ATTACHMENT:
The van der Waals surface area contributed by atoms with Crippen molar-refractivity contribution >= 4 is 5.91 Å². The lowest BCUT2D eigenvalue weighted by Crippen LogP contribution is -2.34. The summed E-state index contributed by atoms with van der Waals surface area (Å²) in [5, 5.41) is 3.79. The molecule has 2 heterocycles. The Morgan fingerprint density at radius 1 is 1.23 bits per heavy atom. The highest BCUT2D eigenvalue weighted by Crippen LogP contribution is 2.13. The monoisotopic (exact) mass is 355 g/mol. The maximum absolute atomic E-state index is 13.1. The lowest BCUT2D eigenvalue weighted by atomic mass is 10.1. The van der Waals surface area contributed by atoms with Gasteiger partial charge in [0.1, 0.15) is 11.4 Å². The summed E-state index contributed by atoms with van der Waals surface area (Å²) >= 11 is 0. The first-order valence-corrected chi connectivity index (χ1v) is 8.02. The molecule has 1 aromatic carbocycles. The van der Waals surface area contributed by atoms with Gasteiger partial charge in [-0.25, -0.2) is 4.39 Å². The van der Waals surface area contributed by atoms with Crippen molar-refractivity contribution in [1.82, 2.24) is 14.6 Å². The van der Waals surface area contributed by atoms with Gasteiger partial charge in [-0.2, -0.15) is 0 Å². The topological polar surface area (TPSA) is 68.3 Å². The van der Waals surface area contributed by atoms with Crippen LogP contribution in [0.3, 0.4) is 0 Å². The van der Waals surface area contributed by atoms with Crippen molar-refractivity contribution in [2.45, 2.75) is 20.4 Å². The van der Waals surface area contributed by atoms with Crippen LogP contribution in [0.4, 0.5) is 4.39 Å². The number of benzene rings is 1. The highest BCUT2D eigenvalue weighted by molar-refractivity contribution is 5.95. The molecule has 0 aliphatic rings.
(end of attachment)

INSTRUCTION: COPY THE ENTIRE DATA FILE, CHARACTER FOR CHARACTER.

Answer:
The van der Waals surface area contributed by atoms with Crippen molar-refractivity contribution >= 4 is 5.91 Å². The lowest BCUT2D eigenvalue weighted by Crippen LogP contribution is -2.34. The summed E-state index contributed by atoms with van der Waals surface area (Å²) in [5, 5.41) is 3.79. The molecule has 2 heterocycles. The Morgan fingerprint density at radius 1 is 1.23 bits per heavy atom. The highest BCUT2D eigenvalue weighted by Crippen LogP contribution is 2.13. The monoisotopic (exact) mass is 355 g/mol. The maximum absolute atomic E-state index is 13.1. The lowest BCUT2D eigenvalue weighted by atomic mass is 10.1. The van der Waals surface area contributed by atoms with Gasteiger partial charge in [0.1, 0.15) is 11.4 Å². The summed E-state index contributed by atoms with van der Waals surface area (Å²) >= 11 is 0. The first-order valence-corrected chi connectivity index (χ1v) is 8.02. The molecule has 1 aromatic carbocycles. The van der Waals surface area contributed by atoms with Gasteiger partial charge in [-0.25, -0.2) is 4.39 Å². The van der Waals surface area contributed by atoms with Crippen molar-refractivity contribution in [1.82, 2.24) is 14.6 Å². The van der Waals surface area contributed by atoms with Gasteiger partial charge in [-0.2, -0.15) is 0 Å². The topological polar surface area (TPSA) is 68.3 Å². The van der Waals surface area contributed by atoms with Crippen LogP contribution in [0.3, 0.4) is 0 Å². The van der Waals surface area contributed by atoms with Crippen molar-refractivity contribution in [2.45, 2.75) is 20.4 Å². The van der Waals surface area contributed by atoms with Crippen LogP contribution in [0.4, 0.5) is 4.39 Å². The number of benzene rings is 1. The highest BCUT2D eigenvalue weighted by molar-refractivity contribution is 5.95. The molecule has 0 aliphatic rings.